Note

If your cloud project only has one private network defined, then the --openstack-net-name PRIVATE-NET-NAME can be omitted. If there is more than one private network defined, then PRIVATE-NET-NAME should be replaced with the network you wish to connect the docker-engine-host to

Now you need to tell your local client how to connect to the remote Docker Engine you have created:

$ eval "$(docker-machine env docker-engine-host)"

Now, when you issue docker commands using the local client, you will be interacting with the Docker daemon in the cloud instance:

$ docker info
Containers: 0
 Running: 0
 Paused: 0
 Stopped: 0
Images: 0
Server Version: 1.12.1
Storage Driver: aufs
 Root Dir: /var/lib/docker/aufs
 Backing Filesystem: extfs
 Dirs: 0
 Dirperm1 Supported: false
Logging Driver: json-file
Cgroup Driver: cgroupfs
Plugins:
 Volume: local
 Network: null bridge host overlay
Swarm: inactive
Runtimes: runc
Default Runtime: runc
Security Options: apparmor
Kernel Version: 3.13.0-95-generic
Operating System: Ubuntu 14.04.5 LTS
OSType: linux
Architecture: x86_64
CPUs: 1
Total Memory: 993.9 MiB
Name: docker-engine-host
ID: UERI:SGSA:5SDC:W7HF:Z3DC:Y5H3:FOKJ:OQO5:YSYG:BPYR:BOBY:4VDV
Docker Root Dir: /var/lib/docker
Debug Mode (client): false
Debug Mode (server): false
Registry: https://index.docker.io/v1/
WARNING: No swap limit support
Labels:
 provider=openstack
Insecure Registries:
 127.0.0.0/8

Note

Docker Engine stores configuration parameters including SSL and SSH keys under ~/.docker/machine/

Create a test container

Next, create a test image from which you will instantiate a container running in the cloud. You will run a simple webserver by basing your image on the official Nginx image. To create a custom index page and a Dockerfile for our image:

$ cat index.html
<html>
<h3>Hello, Docker World!</h3>
</html>
$ cat Dockerfile
FROM nginx
MAINTAINER Yourname Yoursurname <yourname@example.com>
COPY index.html /usr/share/nginx/html/index.html

Now create your image:

$ docker build -t yourname/nginx .
Sending build context to Docker daemon 3.072 kB
Step 1 : FROM nginx
latest: Pulling from library/nginx

8ad8b3f87b37: Pull complete
c6b290308f88: Pull complete
f8f1e94eb9a9: Pull complete
Digest: sha256:aa5ac743d65e434c06fff5ceaab6f35cc8519d80a5b6767ed3bdb330f47e4c31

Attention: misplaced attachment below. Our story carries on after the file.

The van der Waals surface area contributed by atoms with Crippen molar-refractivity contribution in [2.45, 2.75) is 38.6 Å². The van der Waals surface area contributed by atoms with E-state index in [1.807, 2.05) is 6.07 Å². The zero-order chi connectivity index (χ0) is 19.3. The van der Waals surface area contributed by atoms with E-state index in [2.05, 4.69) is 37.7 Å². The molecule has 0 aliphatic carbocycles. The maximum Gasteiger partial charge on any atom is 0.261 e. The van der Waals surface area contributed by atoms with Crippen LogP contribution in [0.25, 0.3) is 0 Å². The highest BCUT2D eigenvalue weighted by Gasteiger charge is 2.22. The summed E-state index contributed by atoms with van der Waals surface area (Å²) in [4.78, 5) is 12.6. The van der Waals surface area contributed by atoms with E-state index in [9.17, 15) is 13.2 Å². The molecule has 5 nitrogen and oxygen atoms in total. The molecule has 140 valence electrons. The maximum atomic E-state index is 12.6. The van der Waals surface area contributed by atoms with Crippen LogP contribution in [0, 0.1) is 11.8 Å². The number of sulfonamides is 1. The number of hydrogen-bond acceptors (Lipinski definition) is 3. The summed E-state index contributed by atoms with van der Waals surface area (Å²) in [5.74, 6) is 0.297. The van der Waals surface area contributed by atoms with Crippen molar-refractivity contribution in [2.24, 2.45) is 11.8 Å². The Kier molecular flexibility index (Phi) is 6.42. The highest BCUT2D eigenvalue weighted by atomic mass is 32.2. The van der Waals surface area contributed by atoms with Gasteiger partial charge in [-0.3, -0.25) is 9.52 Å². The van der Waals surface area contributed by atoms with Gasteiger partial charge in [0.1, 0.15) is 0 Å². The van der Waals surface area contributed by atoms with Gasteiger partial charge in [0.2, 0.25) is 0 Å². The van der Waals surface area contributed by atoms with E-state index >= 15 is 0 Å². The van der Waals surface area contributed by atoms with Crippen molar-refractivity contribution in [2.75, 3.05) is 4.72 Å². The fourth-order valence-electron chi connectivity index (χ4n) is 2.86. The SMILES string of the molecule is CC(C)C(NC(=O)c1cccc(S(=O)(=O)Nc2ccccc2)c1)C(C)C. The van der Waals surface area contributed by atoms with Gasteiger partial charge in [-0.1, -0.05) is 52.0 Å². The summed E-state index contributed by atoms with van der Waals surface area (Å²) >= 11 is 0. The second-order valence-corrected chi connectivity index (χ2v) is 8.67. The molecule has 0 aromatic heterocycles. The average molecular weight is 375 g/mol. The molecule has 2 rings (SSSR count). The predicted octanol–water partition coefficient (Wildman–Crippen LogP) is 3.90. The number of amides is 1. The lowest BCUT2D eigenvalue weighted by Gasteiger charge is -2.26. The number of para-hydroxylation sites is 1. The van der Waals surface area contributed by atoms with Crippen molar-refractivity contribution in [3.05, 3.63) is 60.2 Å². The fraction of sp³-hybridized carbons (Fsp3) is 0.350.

Status: Downloaded newer image for nginx:latest
 ---> 4a88d06e26f4
Step 2 : MAINTAINER Yourname Yoursurname <yourname@example.com>
 ---> Running in 0ec25b1c7689
 ---> 9e2a7f2166b4
Removing intermediate container 0ec25b1c7689
Step 3 : COPY index.html /usr/share/nginx/html/index.html
 ---> 11bcf58d424a
Removing intermediate container 642408c201d3
Successfully built 11bcf58d424a

Note

At this point you are referencing a local Dockerfile but the image is being built on the remote Docker Engine cloud instance.

Now instantiate the image you have just built as a running container:

$ docker run -d -p 80:80 yourname/nginx
3f47ef854fbe7d58b0e14e8ce2407ddb00b0883399aa1ff434c50fcfe1406750

Check you have a running container:

$ docker ps
CONTAINER ID        IMAGE               COMMAND                  CREATED             STATUS              PORTS                         NAMES
eac317f0642b        yourname/nginx    "nginx -g 'daemon off"   10 seconds ago      Up 9 seconds        0.0.0.0:80->80/tcp, 443/tcp   amazing_pike

Now hit the external IP to verify you have everything working:

$ curl $( openstack server show docker-engine-host | grep addresses | awk '{print $(NF-1)}' )
<html>
<h3>Hello, Docker World!</h3>
</html>

Should you wish to log in to the remote instance using SSH you can use the key generated by Docker Machine:

$ ssh -i ~/.docker/machine/machines/docker-engine-host/id_rsa \
  ubuntu@$( openstack server show docker-engine-host | grep addresses | awk '{print $(NF-1)}' )

If you wish to interact with the Docker Engine on the cloud instance you will need to use sudo:

ubuntu@docker-engine-host:~$ sudo docker ps
CONTAINER ID        IMAGE               COMMAND                  CREATED             STATUS              PORTS                         NAMES
3f47ef854fbe        dojo/nginx          "nginx -g 'daemon off"   52 minutes ago      Up 52 minutes       0.0.0.0:80->80/tcp, 443/tcp   naughty_bell